Like many things in military IT, the process of establishing coverage on base from wireless companies tends to be slow. But, there has been some progress. The Navy has cut the time it takes to get a provider on base from five or six years down to about one year.
That comes with some sacrifices, though. The current memorandum dictating the process for adding wireless providers on bases is broad and doesn’t always reach where it needs to.
“I have a bit of cliché that I like that version 1.0 of everything sucks,” said Thomas Kidd III, director of the Department of the Navy’s Strategic Spectrum Policy, during a Nov. 29 AFECA event in Washington. “No process works ideally. We get feedback from people who are trying to work the process of things that we missed.”
For the last two months, Kidd and his team have been working on a version 2.0 that will fill in the gaps of the previous memo.
“There were things that we missed, things that didn’t work [in 1.0], but we’ve gotten everyone involved. We’ve planted a seed. We’ve gotten everyone back to the table,” Kidd said.
He added there is no timeline yet for when the new memo will come out, but the team is considering “small cell” along with fixing some of the issues with the first memo.
Small cells are private networks set up for limited geographic areas and can be used for remote bases or for providing internet access in the middle of war zone at a command post or for setting up a secure classified network.
Setting up wireless networks is just as much of a real estate issue as it is a technology issue.
James Omans, director of real estate for the assistant secretary of the Navy for energy, installations and environment, said the Navy is not hiring a service when it allows providers to disseminate their wireless signal on a base.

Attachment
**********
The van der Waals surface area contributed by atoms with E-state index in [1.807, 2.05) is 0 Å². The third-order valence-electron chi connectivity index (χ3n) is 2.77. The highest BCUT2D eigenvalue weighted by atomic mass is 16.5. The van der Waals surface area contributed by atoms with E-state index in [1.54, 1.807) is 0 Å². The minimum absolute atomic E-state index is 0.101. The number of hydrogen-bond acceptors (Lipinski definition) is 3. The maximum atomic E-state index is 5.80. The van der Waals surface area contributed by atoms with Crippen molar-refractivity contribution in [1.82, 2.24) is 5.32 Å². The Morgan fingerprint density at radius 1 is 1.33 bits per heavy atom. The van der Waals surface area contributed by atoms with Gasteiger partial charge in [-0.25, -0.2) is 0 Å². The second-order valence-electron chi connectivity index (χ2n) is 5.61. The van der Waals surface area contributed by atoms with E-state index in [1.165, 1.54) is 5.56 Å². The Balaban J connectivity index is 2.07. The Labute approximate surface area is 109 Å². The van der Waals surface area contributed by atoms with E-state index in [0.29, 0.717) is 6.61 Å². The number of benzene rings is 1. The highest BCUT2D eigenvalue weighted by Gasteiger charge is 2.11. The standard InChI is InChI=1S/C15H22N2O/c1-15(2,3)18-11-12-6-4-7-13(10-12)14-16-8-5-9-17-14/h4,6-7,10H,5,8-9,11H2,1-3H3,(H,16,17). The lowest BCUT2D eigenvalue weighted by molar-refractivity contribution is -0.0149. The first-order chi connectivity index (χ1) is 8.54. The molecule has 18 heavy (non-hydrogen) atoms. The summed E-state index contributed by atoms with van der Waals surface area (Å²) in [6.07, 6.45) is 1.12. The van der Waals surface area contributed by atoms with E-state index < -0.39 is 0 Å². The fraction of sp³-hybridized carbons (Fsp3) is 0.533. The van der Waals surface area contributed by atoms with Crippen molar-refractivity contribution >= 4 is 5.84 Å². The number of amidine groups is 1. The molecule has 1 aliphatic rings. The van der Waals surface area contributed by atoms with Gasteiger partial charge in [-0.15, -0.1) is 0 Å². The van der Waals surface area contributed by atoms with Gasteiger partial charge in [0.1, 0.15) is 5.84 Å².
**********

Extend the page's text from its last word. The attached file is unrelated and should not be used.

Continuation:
Instead, the Navy is making its real estate available to the providers for the public benefit.
“We worked with our real estate guys to say we’ve got to streamline this process so we can issue easements for towers and we can issue long-term leases on equipment on structures. That was a bit of a paradigm shift for them because [the providers] were used to competing these things and let’s pick the winner. We said, ‘This is not about picking winners. We want everyone to come and the only limiting factor should be the ability of the building to accommodate the equipment or the location of a tower consistent to our readiness requirements,’” Omans said. “We’re not picking winners and losers. We want all comers.”
Omans said what he’s heard from industry has been positive, but a lot of talk has been around the technicalities of small cell networks.
The Defense Department has been using a roving system small enough to fit on a commercial plane to set up secure mobile networks, while using guides set up by the National Security Agency’s Solutions for Classified Program.
The program “requires a tremendous suite of enterprise-class cybersecurity technology in order to make it work, and to just give you an example of what we are talking about, is two nested layers of [virtual private network] technology, one inside the other, which provides you with a double layer of protection that you would normally in an enterprise environment, but twice that strength,” said Charlie Kawasaki, chief technology officer for PacStar, the company in charge of the deployable wireless access system.
Previously, remote systems involved a lot of wiring to set up a command post.
“Sometimes literally hundreds and hundreds of pounds of just wiring that sometimes takes an extended period of time to set up. It’s not just internet access we are talking about here. Sometimes it’s mission-critical, warfighting information services that need to up and running in order for the command post to be able to function and defend itself and have situational awareness to make sure the command post is safe,” Kawasaki said.
The Air Force is trying to improve its coverage as well. Lt. Col. Tara Nolan, a mobile network modernization officer for the Air Force said the service will release a request for information to bundle its bases together to cover them all by a wireless network.
“How can bundle it so the business case works? What we want is if we open up the gates and we get real property to give us the leases to get the connectivity, then we want all the bases done. We don’t want like five and then we have all these [remote] missile bases that still don’t have coverage,” Nolan said.